Here's a tip: Wear a jacket with two pockets. Your business cards are kept in the left-hand pocket; the business cards you collect in the right-hand pocket. Other goals may include talking to 10 new people, finding one strong lead or discovering a new resource.
"Of all the marketing tools, networking is the most effective," says Ilise Benun of Marketing Mentor, a marketing consultancy.
Benun defines networking as building and nurturing relationships by talking to people "just like you." These relationships are built by learning from others, helping out and making connections, she notes.
Even though your desire is to get business from networking, don't push for the lead or sale directly. If you do, you'll be perceived as a huckster who offers little value and isn't worth knowing.
Instead, make yourself a helpful resource. If you hear someone say he's in need of a Web developer, recommend one or two good ones you know. Doing so begins to build a relationship where you are perceived as a valued resource.
The prospect may not have an immediate need for your product or service. But by consistently being there as someone to go to for help, the prospect is likely to call you first when a need for your type of product or service comes up.
Before accepting an invitation to attend a meeting, qualify the event by finding out who will be in attendance. Are they your potential customers? If not, attending the meeting may be a waste of time for you as far as networking is concerned.
The prospect may talk about a subject on which you have whitepapers, brochures or other documentation. Offer to send this material. So as not to lose track of who gets what, write down the items you want to send the prospect on her business card.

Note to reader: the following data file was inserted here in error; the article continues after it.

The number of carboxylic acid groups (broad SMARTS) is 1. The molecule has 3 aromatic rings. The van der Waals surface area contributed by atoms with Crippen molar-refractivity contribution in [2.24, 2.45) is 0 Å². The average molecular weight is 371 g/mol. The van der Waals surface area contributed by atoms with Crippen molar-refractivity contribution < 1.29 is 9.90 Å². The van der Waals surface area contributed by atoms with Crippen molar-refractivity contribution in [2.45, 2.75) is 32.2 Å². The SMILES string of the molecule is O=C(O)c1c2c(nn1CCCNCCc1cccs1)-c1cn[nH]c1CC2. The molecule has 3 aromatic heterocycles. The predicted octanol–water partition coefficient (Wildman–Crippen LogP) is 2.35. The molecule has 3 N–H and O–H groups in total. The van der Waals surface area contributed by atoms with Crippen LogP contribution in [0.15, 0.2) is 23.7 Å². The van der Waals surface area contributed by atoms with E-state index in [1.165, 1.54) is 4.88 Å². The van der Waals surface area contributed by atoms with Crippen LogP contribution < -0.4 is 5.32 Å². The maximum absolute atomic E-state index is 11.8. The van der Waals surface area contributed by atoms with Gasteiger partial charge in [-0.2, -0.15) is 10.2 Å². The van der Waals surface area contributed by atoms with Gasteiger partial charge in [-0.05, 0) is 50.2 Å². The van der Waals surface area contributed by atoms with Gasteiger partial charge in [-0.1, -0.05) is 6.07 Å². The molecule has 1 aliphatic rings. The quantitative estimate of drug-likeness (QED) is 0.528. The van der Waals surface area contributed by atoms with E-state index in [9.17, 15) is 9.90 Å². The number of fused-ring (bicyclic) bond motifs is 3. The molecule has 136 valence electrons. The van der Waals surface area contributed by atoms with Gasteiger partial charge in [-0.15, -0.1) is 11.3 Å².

At a recent meeting of a marketing club, I met the marketing manager of a large, local high-tech manufacturer. During our conversation, he casually mentioned the company had an active blog, and was having trouble keeping up with the demand for fresh content.
I asked him a few questions about length, content and frequency of the blog posts. We then exchanged business cards, and I followed up with him by email about a week after the meeting. The company decided to do the blog posts in-house, but I am on the marketing manager's radar for other copywriting projects that come up.
It also is a good idea to ask prospects you meet, "May I add you to my e-zine subscriber list?" Most will say yes, and you now have permission to email them, though you shouldn't abuse the privilege. If you publish your e-zine monthly, that means the prospect will hear from you at least 12 times a year.
Do not underestimate the power of a simple e-zine as a lead-generating tool. Many of the inquiries I get about my services begin: "I read your e-zine, and ..."
Bob Bly is a freelance copywriter who has written copy for more than 100 clients including IBM, AT&T, Praxair, Intuit, Forbes, and Ingersoll-Rand. McGraw-Hill calls Bob “America’s top copywriter” and he is the author of 90 books, including “The Copywriter's Handbook.” Find him online at www.bly.com or call (973) 263-0562.